“I am not optimistic because for Company Song. We had to work with zero budget,” he said. “Things are getting worse. Ten years ago, at least you would have had some funds to work with. Since COVID, theatre has had a raw deal. Educational theatre, the serious material that students need to train on, has fallen through the cracks. Nowadays, producers are left on their own. Sports and arts are getting some help but not theatre. It is challenging for students to contemplate a career in this area.”
Williams pointed out that what made people like Dennis Scott special was that “they contributed much to Jamaican Theatre. They were not only playwrights. They were also directors. They created dramaturgy. In other words, they put things together, cut and paste, to create. People like Lloyd Record, Dennis Scott, Bobby Ghisays. And the work of people in our commercial theatre like Patrick Brown, Basil Dawkins, and Louis Marriot are worthy of being taken seriously and ought to be archived. But the influence of their work is ephemeral”.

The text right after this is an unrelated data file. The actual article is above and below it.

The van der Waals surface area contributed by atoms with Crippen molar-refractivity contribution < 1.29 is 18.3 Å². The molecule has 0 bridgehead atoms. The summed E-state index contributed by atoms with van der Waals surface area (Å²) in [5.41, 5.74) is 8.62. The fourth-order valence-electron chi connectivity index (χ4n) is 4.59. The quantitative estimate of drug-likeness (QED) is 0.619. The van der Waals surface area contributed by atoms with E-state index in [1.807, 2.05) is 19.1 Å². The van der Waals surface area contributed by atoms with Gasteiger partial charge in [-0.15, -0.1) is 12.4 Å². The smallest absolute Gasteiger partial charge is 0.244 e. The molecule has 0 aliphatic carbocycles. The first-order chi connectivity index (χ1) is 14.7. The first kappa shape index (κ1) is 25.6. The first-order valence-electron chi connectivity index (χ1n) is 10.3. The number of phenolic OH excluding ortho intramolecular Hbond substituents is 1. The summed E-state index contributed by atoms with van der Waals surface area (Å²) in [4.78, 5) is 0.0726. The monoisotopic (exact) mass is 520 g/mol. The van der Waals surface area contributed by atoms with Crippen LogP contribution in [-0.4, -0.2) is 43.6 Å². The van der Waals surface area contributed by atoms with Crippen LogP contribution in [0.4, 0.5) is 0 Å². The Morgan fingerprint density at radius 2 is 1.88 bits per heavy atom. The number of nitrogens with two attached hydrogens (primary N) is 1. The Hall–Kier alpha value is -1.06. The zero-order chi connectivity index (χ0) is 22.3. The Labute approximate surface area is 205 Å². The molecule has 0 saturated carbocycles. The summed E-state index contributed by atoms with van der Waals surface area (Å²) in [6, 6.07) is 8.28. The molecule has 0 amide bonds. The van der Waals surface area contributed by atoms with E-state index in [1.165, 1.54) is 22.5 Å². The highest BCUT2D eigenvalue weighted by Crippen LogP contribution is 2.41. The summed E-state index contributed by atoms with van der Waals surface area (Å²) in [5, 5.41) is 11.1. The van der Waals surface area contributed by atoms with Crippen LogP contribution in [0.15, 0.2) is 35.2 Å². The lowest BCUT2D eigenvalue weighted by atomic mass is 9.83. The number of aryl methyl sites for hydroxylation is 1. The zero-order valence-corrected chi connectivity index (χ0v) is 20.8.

LACK OF INDIGENOUS CONTENT
In the process of reconstructing Dennis Scott’s work for the honouring initiative, Williams was struck by what he described as the lack of current indigenous content, which puts students at a distinct disadvantage vis-à-vis their foreign counterparts.
“If an American youngster goes to an American university to study theatre, the majority of the work they will study will be work coming out of their own experience,” he observed. “In Jamaica, we don’t have the material. And then there is the issue of gender. As you know, most of the people pursuing tertiary education are female. But in theatre, most of the characters in the plays are male.”